Cutting economic stimulus would harm recovery – Bernanke
Federal Reserve chairman Ben Bernanke said the US economy remains hampered by high unemployment and government spending cuts, and tightening policy too soon would endanger the recovery.
"A premature tightening of monetary policy could lead interest rates to rise temporarily but would also carry a substantial risk of slowing or ending the economic recovery and causing inflation to fall further," Bernanke said yesterday in testimony prepared for a hearing at the Joint Economic Committee of Congress in Washington. Monetary policy is providing "significant benefits," he said.
Mr Bernanke is leading the most aggressive economic stimulus in the Fed's 100-year history in an effort to spur growth and reduce an unemployment rate that stands at 7.5pc almost four years into a recovery from the longest and deepest recession since the Great Depression.
While the labour market has shown "some improvement", the Fed chairman said "high rates of unemployment and underemployment are extraordinarily costly".
"Not only do they impose hardships on the affected individuals and their families, they also damage the productive potential of the economy as a whole by eroding workers' skills and – particularly relevant during this commencement season – by preventing many young people from gaining workplace skills and experience in the first place," he said.
William Dudley, president of the Federal Reserve Bank of New York, also signaled that it's too soon to tighten policy.
"Three or four months from now I think you're going to have a much better sense of, is the economy healthy enough to overcome the fiscal drag or not," Dudley said in an interview with Michael McKee on Bloomberg Television.
Fed officials started a third round of asset purchases known as quantitative easing in September and increased them in December to $85 billion a month of Treasuries and mortgage-backed securities.
The Fed aims to drive down interest rates and encourage investors to seek higher returns in riskier assets, broadening the impact of the central bank's stimulus. Lower borrowing costs for households and businesses allow them to refinance and pare debt, freeing up more cash for spending or dividends.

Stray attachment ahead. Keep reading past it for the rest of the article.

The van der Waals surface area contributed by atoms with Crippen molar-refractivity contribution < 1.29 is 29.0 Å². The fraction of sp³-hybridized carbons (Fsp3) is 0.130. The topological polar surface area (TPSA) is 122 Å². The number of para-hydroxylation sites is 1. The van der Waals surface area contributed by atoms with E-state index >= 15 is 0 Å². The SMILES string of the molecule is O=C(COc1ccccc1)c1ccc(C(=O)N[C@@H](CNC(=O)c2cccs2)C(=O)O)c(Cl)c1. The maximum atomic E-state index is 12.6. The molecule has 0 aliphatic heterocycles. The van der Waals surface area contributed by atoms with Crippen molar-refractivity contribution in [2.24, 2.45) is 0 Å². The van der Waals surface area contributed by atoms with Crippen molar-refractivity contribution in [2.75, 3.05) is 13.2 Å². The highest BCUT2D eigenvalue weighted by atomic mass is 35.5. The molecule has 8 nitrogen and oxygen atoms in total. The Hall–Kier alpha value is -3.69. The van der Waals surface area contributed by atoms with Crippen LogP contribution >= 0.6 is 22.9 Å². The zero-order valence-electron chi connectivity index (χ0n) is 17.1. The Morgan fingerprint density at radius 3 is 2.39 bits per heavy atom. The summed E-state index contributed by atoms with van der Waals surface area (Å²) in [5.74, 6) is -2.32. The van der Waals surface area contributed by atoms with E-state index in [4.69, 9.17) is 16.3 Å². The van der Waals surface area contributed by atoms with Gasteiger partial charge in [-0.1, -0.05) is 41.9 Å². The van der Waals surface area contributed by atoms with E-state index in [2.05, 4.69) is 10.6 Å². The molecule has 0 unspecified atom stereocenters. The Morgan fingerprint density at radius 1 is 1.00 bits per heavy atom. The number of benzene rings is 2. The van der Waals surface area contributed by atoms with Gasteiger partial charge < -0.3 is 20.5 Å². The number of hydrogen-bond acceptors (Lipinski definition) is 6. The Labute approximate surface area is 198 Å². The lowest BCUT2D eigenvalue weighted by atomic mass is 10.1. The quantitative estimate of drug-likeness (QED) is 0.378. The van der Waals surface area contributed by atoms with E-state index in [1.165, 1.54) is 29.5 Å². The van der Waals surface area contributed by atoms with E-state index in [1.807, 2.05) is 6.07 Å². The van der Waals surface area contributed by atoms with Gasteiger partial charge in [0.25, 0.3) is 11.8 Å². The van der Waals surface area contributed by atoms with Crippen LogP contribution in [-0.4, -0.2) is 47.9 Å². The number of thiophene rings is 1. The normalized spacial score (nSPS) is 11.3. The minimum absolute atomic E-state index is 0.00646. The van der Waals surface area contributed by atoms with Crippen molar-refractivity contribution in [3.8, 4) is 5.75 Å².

"With unemployment well above normal levels and inflation subdued, fostering our congressionally mandated object- ives of maximum employment and price stability requires a highly accommodative monetary policy," Mr Bernanke said.
The personal consumption expenditures price index rose 1pc for the year ending March, below the central bank's 2pc goal. At the same time, "measures of longer-term inflation expectations have remained stable and continue to run in the narrow ranges seen over the past several years," Mr Bernanke said.
Mr Bernanke's strategy, combined with expectations of faster growth in coming years, has helped support a 17pc rise in the Standard and Poor's 500 Index this year.
Returns on riskier assets have become more attractive with US 10-year notes yielding as little as 1.63pc earlier this month. The 10-year note yielded 1.93pc earlier this week. An index of high-risk, high-yield junk bonds tracked by Bank of America has a total return of 5.4pc this year versus minus 0.3pc for an index of Treasury and agency securities.
The Fed chairman said the central bank is on the watch for financial imbalances that may result from its low interest-rate policy.
He also said another cost of the policy is that savers are receiving low returns.
"Recognising the drawbacks of persistently low rates, the FOMC actively seeks economic conditions consistent with sustainably higher interest rates," the Fed chairman said. "Unfortunately, withdrawing policy accommodation at this juncture would be highly unlikely to produce such conditions.
"In considering whether a recalibration of the pace of its purchases is warranted, the committee will continue to assess the degree of progress made toward its objectives in light of incoming information," Bernanke said, referring to the Federal Open Market Committee, the Fed panel that sets monetary policy. (Bloomberg)